Acquired in 2017, this rare locket conceals secrets which may shed new light on the Renaissance in Scotland.

Join our study afternoon as curators and conservators discuss their work into unravelling the mysteries of this precious object. In partnership with Royal Collection Trust.



from 13:30  

Registration at the Auditorium, level 1. Entry to the National Museum of Scotland via Chambers Street.

You are also invited to the Palace of Holyroodhouse from 17:00 to view the Darnley Jewel, one of the finest jewels in the Royal Collection. The Jewel is on display in Mary Queen of Scots’ Chambers at the Palace. Sign up when registering.


Welcome and introduction to the Fettercairn Jewel

An outstanding piece of 16th century craftsmanship, featuring a large gemstone and exquisite enamel decoration, the Fettercairn Jewel casts new light on the magnificence of the Renaissance in Scotland. It was recently acquired thanks to the generosity of Art Fund, Heritage Lottery Fund and the National Museums Scotland Charitable Trust. 

David Forsyth is Principal Curator of Renaissance and Early Modern History collections in the department of Scottish History and Archaeology at National Museums Scotland.


Researching the Fettercairn Jewel

The Fettercairn Jewel holds the potential to significantly expand our knowledge of the Scottish Renaissance, about the way in which a visually literate society communicated complex messages through objects, and to learn more about the quality and ambitions of 16th-century craftsmanship.

Jewels of this sort often contained complex messages. Could the animals and flowers have a heraldic association with the original owner of the Jewel?  Is some more complex story hidden in its imagery? These are all questions we will ask and hope to answer.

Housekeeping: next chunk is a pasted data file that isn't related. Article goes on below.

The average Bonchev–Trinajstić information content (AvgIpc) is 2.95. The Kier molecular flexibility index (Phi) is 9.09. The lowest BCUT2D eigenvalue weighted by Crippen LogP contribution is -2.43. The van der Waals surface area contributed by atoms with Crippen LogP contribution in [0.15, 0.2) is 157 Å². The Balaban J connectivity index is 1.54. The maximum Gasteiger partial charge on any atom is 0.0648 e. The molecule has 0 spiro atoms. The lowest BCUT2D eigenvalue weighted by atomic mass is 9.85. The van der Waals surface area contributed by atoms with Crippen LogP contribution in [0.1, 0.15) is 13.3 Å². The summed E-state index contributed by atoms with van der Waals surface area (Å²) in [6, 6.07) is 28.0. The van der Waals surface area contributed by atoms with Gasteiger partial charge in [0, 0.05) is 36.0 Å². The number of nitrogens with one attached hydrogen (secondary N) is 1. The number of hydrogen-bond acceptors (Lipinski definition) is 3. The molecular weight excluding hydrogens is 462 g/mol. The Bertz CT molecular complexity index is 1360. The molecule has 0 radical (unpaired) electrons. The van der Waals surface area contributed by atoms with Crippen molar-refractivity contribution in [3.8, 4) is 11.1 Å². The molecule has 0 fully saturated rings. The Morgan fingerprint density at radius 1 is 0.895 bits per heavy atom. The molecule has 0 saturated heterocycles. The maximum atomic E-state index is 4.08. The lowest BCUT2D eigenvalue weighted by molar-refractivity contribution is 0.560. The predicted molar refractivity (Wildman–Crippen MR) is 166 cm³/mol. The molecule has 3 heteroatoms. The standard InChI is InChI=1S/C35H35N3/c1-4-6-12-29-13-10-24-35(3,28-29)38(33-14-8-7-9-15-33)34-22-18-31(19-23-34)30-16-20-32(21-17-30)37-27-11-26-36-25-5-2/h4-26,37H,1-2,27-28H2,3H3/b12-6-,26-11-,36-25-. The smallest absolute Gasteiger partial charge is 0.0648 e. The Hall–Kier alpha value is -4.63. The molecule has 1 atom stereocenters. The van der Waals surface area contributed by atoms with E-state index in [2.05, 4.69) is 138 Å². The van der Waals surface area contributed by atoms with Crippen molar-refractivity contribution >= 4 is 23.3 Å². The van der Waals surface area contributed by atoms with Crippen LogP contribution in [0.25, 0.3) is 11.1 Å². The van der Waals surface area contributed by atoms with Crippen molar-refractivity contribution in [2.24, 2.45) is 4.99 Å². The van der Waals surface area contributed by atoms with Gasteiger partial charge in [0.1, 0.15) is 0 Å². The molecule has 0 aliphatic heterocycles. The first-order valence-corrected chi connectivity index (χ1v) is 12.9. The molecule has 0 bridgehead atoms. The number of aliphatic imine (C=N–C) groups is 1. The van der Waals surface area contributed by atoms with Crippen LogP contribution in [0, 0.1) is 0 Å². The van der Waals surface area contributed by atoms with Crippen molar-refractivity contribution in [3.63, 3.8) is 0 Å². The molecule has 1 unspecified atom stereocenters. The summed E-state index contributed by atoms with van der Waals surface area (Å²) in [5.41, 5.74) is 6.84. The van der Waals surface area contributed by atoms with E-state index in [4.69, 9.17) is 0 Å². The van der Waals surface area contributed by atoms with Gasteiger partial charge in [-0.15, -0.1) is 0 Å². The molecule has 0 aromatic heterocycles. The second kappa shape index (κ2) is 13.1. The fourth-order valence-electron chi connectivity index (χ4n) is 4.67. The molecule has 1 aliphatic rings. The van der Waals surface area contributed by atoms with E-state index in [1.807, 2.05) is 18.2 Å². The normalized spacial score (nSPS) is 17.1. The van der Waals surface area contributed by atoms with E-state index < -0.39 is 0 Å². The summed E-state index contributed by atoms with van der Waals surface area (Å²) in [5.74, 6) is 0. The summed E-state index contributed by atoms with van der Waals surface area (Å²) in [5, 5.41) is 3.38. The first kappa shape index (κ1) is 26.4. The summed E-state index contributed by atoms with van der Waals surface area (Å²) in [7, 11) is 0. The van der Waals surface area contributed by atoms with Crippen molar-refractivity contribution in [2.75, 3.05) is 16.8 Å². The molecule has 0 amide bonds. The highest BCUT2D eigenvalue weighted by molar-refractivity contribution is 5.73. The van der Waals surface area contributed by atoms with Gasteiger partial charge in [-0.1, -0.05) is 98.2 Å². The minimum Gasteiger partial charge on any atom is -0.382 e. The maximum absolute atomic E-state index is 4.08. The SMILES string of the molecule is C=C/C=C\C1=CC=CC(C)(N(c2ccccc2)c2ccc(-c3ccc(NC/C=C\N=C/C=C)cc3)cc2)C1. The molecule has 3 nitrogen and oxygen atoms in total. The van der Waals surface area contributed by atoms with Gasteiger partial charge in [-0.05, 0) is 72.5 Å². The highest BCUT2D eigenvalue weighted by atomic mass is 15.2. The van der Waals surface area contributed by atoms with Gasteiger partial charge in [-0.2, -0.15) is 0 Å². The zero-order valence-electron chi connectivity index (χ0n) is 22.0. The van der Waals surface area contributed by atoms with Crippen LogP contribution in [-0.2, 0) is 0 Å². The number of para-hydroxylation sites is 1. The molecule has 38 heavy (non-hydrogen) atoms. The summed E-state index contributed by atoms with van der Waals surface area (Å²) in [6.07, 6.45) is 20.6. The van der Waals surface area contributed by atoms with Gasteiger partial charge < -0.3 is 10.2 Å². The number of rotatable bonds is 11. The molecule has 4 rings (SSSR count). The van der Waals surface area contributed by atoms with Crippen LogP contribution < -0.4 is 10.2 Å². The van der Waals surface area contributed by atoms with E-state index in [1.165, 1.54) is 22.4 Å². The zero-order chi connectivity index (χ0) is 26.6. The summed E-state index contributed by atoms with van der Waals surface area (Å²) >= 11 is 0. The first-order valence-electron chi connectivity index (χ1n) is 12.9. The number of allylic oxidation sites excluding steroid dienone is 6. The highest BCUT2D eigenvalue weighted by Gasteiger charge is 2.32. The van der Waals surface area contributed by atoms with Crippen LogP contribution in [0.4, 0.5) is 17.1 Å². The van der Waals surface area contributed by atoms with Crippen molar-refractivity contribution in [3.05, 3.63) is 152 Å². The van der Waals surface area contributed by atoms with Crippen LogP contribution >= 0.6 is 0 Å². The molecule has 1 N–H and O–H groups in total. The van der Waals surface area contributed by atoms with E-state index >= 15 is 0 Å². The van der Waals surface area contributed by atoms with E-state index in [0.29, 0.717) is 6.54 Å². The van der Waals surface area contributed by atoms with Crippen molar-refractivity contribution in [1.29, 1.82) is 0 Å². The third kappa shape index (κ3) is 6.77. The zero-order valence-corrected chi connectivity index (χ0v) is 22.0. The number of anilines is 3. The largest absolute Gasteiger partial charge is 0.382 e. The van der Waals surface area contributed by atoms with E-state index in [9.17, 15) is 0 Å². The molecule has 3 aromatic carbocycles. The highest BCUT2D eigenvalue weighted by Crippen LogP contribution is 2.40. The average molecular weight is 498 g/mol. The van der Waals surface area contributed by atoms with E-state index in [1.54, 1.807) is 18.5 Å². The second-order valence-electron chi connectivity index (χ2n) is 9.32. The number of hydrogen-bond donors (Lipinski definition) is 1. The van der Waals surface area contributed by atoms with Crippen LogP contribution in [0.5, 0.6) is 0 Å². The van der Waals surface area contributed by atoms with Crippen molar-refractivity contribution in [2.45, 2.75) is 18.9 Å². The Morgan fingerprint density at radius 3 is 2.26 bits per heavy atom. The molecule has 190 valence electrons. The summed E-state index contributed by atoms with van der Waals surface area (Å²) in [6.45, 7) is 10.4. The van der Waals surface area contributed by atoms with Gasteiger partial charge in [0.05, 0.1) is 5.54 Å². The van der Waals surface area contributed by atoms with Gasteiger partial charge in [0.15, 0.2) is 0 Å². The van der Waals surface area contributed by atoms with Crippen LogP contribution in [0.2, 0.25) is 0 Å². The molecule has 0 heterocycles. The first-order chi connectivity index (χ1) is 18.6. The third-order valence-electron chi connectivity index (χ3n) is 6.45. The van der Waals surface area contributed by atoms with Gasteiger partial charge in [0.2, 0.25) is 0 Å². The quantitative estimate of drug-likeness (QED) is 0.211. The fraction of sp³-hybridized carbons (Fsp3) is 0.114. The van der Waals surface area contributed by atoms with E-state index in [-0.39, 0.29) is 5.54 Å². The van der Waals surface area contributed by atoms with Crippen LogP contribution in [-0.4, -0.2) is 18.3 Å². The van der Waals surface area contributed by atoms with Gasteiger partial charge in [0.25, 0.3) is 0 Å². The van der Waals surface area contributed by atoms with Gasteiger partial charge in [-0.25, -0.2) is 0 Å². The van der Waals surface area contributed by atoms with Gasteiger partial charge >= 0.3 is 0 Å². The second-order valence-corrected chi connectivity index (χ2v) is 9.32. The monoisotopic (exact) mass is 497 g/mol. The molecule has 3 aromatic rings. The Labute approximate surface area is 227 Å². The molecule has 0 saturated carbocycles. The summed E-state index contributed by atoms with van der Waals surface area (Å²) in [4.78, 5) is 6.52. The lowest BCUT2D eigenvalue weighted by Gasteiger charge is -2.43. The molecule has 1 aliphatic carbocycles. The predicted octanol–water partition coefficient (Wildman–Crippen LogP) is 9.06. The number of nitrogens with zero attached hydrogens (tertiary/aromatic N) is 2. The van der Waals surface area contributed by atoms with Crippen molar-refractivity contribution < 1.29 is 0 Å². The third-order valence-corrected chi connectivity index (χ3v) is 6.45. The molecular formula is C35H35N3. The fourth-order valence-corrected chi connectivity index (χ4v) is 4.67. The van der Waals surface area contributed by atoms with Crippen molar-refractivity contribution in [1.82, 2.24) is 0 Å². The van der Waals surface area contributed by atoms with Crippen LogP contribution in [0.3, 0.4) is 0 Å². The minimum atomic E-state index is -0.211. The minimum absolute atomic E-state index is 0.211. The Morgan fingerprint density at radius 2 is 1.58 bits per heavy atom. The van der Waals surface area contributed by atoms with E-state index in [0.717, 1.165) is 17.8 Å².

Helen Wyld is Senior Curator of Historic Textiles in the department of Art & Design at National Museums Scotland.


Conservation and scientific analysis of the Fettercairn jewel

The Fettercairn Jewel is one of a very small number of Renaissance jewels to have survived in the British Isles. Jewellery from such an early date has a very low survival rate, due to the historic recycling of precious stones and materials. This talk will illustrate the investigative conservation work and scientific analysis undertaken in the ongoing research of the jewel.

Stefka Bargazova is Artefacts Conservator in the Collections Services department at National Museums Scotland.

Lore Troalen is Analytical Scientist in the Collections Services department at National Museums Scotland.


Tea, coffee and biscuits served in Events Space.


The Darnley Jewel         

The Darnley Jewel, now in the Royal Collection and on display at the Palace of Holyroodhouse, was probably commissioned during the 1570s by Lady Margaret Douglas, Countess of Lennox, as a memorial for her husband Matthew Stewart, Earl of Lennox and Regent of Scotland. It was in the collection of Horace Walpole and later acquired by Queen Victoria. Like the Fettercairn Jewel, the Darnley Jewel is illustrated with complex iconography and has a Scottish provenance.

Deborah Clarke is Senior Curator, Royal Collection Trust, at the Palace of Holyroodhouse.


Panel discussion and audience Q&A chaired by David Forsyth


Final commentary and conclusion from David Forsyth


Event close. Opportunity to visit the Palace of Holyroodhouse and view the Darnley Jewel from 17:00.          


Museum closes. 

The Fettercairn Jewel is currently on display in the Kingdom of the Scots gallery, near to the 
Penicuik Jewels, which are associated with Mary, Queen of Scots.

Acquired with support from the Art Fund and Heritage Lottery Fund.

Art Fund  Heritage Lottery Fund

Explore more

The Fettercairn Jewel

Acquired in 2017, this rare jewelled and enamelled locket conceals secrets which could shed new light on the Scottish Renaissance. Join us on a journey of discovery as our curators, conservators and scientists work to unravel its mysteries.
Event information


12 Jun 2018
14:00 – 16:30.


Auditorium, Level 1. Entry via Chambers Street.

How much

£10, £8 Members & Conc.

Booking information

Book online, in person or call 0300 123 6789

Book now
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